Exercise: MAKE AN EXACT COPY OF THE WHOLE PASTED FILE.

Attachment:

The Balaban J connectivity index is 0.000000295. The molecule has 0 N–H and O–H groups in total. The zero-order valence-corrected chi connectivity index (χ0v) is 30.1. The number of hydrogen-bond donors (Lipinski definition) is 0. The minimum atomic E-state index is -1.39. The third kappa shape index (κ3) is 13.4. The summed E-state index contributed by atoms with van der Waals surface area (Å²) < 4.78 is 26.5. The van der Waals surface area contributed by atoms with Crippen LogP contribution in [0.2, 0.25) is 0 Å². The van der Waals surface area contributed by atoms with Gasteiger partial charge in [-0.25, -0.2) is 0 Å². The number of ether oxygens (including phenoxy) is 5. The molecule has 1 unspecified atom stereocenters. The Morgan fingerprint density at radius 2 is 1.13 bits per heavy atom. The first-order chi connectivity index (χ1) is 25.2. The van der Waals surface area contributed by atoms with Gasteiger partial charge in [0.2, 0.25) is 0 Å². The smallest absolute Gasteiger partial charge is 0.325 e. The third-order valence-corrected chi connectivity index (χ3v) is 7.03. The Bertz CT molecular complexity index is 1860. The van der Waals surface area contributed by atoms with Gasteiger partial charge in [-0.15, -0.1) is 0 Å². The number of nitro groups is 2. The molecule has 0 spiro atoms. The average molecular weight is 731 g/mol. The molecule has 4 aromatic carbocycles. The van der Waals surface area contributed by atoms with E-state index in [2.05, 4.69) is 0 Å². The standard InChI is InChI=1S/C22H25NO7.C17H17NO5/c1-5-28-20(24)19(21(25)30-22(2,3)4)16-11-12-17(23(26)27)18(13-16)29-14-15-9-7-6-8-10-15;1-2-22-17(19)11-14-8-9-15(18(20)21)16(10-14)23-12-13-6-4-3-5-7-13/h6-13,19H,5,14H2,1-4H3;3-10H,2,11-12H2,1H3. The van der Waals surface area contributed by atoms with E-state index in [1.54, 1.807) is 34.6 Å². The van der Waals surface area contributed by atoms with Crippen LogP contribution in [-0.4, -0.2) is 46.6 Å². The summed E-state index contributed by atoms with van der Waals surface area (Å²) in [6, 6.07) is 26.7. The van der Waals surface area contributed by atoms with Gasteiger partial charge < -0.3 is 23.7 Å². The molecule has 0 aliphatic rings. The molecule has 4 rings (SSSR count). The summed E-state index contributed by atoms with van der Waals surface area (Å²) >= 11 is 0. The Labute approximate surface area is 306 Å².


The Balaban J connectivity index is 0.000000295. The molecule has 0 N–H and O–H groups in total. The zero-order valence-corrected chi connectivity index (χ0v) is 30.1. The number of hydrogen-bond donors (Lipinski definition) is 0. The minimum atomic E-state index is -1.39. The third kappa shape index (κ3) is 13.4. The summed E-state index contributed by atoms with van der Waals surface area (Å²) < 4.78 is 26.5. The van der Waals surface area contributed by atoms with Crippen LogP contribution in [0.2, 0.25) is 0 Å². The van der Waals surface area contributed by atoms with Gasteiger partial charge in [-0.25, -0.2) is 0 Å². The number of ether oxygens (including phenoxy) is 5. The molecule has 1 unspecified atom stereocenters. The Morgan fingerprint density at radius 2 is 1.13 bits per heavy atom. The first-order chi connectivity index (χ1) is 25.2. The van der Waals surface area contributed by atoms with Gasteiger partial charge in [0.2, 0.25) is 0 Å². The smallest absolute Gasteiger partial charge is 0.325 e. The third-order valence-corrected chi connectivity index (χ3v) is 7.03. The Bertz CT molecular complexity index is 1860. The van der Waals surface area contributed by atoms with Gasteiger partial charge in [-0.15, -0.1) is 0 Å². The number of nitro groups is 2. The molecule has 0 spiro atoms. The average molecular weight is 731 g/mol. The molecule has 4 aromatic carbocycles. The van der Waals surface area contributed by atoms with E-state index in [2.05, 4.69) is 0 Å². The standard InChI is InChI=1S/C22H25NO7.C17H17NO5/c1-5-28-20(24)19(21(25)30-22(2,3)4)16-11-12-17(23(26)27)18(13-16)29-14-15-9-7-6-8-10-15;1-2-22-17(19)11-14-8-9-15(18(20)21)16(10-14)23-12-13-6-4-3-5-7-13/h6-13,19H,5,14H2,1-4H3;3-10H,2,11-12H2,1H3. The van der Waals surface area contributed by atoms with E-state index in [1.54, 1.807) is 34.6 Å². The van der Waals surface area contributed by atoms with Crippen LogP contribution in [-0.4, -0.2) is 46.6 Å². The summed E-state index contributed by atoms with van der Waals surface area (Å²) in [6, 6.07) is 26.7. The van der Waals surface area contributed by atoms with Gasteiger partial charge < -0.3 is 23.7 Å². The molecule has 0 aliphatic rings. The molecule has 4 rings (SSSR count). The summed E-state index contributed by atoms with van der Waals surface area (Å²) >= 11 is 0. The Labute approximate surface area is 306 Å².